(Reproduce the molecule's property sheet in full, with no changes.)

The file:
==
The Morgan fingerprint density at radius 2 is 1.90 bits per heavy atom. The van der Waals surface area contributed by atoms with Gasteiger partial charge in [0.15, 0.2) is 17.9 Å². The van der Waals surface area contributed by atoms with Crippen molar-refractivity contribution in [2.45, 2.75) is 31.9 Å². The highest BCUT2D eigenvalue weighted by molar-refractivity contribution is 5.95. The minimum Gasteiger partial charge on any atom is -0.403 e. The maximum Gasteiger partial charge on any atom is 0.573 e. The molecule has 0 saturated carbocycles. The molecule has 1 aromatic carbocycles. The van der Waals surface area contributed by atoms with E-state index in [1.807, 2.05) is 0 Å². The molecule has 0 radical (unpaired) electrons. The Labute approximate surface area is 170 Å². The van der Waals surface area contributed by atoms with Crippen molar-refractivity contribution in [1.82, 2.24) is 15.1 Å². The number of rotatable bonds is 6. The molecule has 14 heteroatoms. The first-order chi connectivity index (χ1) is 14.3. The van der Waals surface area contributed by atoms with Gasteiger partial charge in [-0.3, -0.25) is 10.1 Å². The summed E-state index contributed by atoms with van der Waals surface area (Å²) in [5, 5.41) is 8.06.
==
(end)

The Morgan fingerprint density at radius 2 is 1.90 bits per heavy atom. The van der Waals surface area contributed by atoms with Gasteiger partial charge in [0.15, 0.2) is 17.9 Å². The van der Waals surface area contributed by atoms with Crippen molar-refractivity contribution in [2.45, 2.75) is 31.9 Å². The highest BCUT2D eigenvalue weighted by molar-refractivity contribution is 5.95. The minimum Gasteiger partial charge on any atom is -0.403 e. The maximum Gasteiger partial charge on any atom is 0.573 e. The molecule has 0 saturated carbocycles. The molecule has 1 aromatic carbocycles. The van der Waals surface area contributed by atoms with E-state index in [1.807, 2.05) is 0 Å². The molecule has 0 radical (unpaired) electrons. The Labute approximate surface area is 170 Å². The van der Waals surface area contributed by atoms with Crippen molar-refractivity contribution in [1.82, 2.24) is 15.1 Å². The number of rotatable bonds is 6. The molecule has 14 heteroatoms. The first-order chi connectivity index (χ1) is 14.3. The van der Waals surface area contributed by atoms with Gasteiger partial charge in [-0.3, -0.25) is 10.1 Å². The summed E-state index contributed by atoms with van der Waals surface area (Å²) in [5, 5.41) is 8.06.